The Brain by Carl Zimmer
When Derek Jeter scoops up a ground ball and makes the
double play, his body is hard at work, but his brain is actually
taking it easy. That is the true payoff of years of practice.
The qualities that set a great athlete apart from the rest of us lie not just in the muscles and the lungs but also between the ears. That’s because athletes need to make complicated
decisions in a ;ash. One of the most spectacular examples of the
athletic brain operating at top speed came in 2001, when the Yankees were in an American League playoff game with the Oakland
Athletics. Shortstop Derek Jeter managed to grab an errant throw
coming in from right ;eld and then gently tossed the ball to catcher
Jorge Posada, who tagged the base runner at home plate. Jeter’s
quick decision saved the game—and the series—for the Yankees.
To make the play, Jeter had to master both conscious decisions,
such as whether to intercept the throw, and unconscious ones.
These are the kinds of unthinking thoughts he must make in every
second of every game: how much weight to put on a foot, how fast
to rotate his wrist as he releases a ball, and so on.
In recent years neuroscientists have begun to catalog some
fascinating differences between average brains and the brains of
great athletes. By understanding what goes on in athletic heads,
researchers hope to understand more about the workings of all
brains—those of sports legends and couch potatoes alike.
As Jeter’s example shows, an athlete’s actions are much more
than a set of automatic responses; they are part of a dynamic strategy to deal with an ever-changing mix of intricate challenges. Even
a sport as seemingly straightforward as pistol shooting is surprisingly complex. A marksman just points his weapon and ;res, and
yet each shot calls for many rapid decisions, such as how much to
bend the elbow and how tightly to contract the shoulder muscles.
Since the shooter doesn’t have
perfect control over his body, a
slight wobble in one part of the
arm may require many quick
adjustments in other parts. Each
time he raises his gun, he has to
make a new calculation of what
movements are required for an
accurate shot, combining previous experience with whatever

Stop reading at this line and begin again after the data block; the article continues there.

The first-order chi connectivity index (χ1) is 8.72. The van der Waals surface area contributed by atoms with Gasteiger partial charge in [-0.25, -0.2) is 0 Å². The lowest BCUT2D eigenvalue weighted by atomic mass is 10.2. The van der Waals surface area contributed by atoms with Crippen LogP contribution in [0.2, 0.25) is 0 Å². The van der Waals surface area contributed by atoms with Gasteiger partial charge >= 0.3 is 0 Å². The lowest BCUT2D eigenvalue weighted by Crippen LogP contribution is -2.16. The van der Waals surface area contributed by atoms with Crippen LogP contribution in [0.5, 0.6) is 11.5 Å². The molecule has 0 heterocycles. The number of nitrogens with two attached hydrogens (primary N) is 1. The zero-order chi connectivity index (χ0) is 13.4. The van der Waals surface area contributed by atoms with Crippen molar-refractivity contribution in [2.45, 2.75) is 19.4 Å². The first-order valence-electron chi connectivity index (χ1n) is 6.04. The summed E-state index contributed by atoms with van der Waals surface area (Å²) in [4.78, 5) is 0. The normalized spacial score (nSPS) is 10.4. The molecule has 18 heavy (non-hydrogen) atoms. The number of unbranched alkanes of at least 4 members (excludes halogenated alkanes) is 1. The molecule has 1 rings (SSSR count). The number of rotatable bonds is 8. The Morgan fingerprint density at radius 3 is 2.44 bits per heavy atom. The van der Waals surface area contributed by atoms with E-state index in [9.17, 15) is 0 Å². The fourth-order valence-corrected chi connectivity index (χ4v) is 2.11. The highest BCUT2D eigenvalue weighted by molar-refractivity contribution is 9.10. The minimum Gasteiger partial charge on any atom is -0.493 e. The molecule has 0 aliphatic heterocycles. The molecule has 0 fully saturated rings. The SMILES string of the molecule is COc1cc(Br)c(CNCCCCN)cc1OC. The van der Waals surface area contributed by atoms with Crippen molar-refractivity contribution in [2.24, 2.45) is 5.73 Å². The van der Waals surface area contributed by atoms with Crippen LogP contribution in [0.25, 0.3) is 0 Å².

variations he is experiencing at
To explain how brains make
these on-the-;y decisions, Reza
Shadmehr of Johns Hopkins
University and John Krakauer of
Columbia University two years
ago reviewed studies in which
the brains of healthy people
and of brain-damaged patients
who have trouble controlling
their movements were scanned.
They found that several regions
of the brain collaborate to make
the computations needed for
detailed motor actions. The
brain begins by setting a goal—pick up the fork, say, or deliver the
tennis serve—and calculates the best course of action to reach
it. As the brain starts issuing commands, it also begins to make
predictions about what sort of sensations should come back from
the body if it achieves the goal. If those predictions don’t match the
actual sensations, the brain then revises its plan to reduce error.
Shadmehr and Krakauer’s work demonstrates that the brain does
not merely issue rigid commands; it also continually updates its
solution to the problem of how to move the body. Athletes may
perform better than the rest of us because their brains can ;nd
better solutions than ours do.
To understand how athletes arrive at these better solutions, other
neuroscientists have run experiments in which athletes and nonathletes perform the same task. This past January Claudio Del
Percio of Sapienza University in Rome and his colleagues reported
the results of a study in which they measured the brain waves
of karate champions and ordinary people, at rest with their eyes
closed, and compared them. The athletes, it turned out, emitted
stronger alpha waves, which indicate a restful state. This ;nding
suggests that an athlete’s brain is like a race car idling in neutral,
ready to spring into action.
Del Percio’s team has also measured brain waves of athletes and
nonathletes in action. In one experiment the researchers observed
pistol shooters as they ;red 120 times. In another experiment Del
Percio had fencers balance on one foot. In both cases the scientists
arrived at the same surprising results: The athletes’ brains were
BARTON SILVERMAN/NEW YORK TIMES/REDUX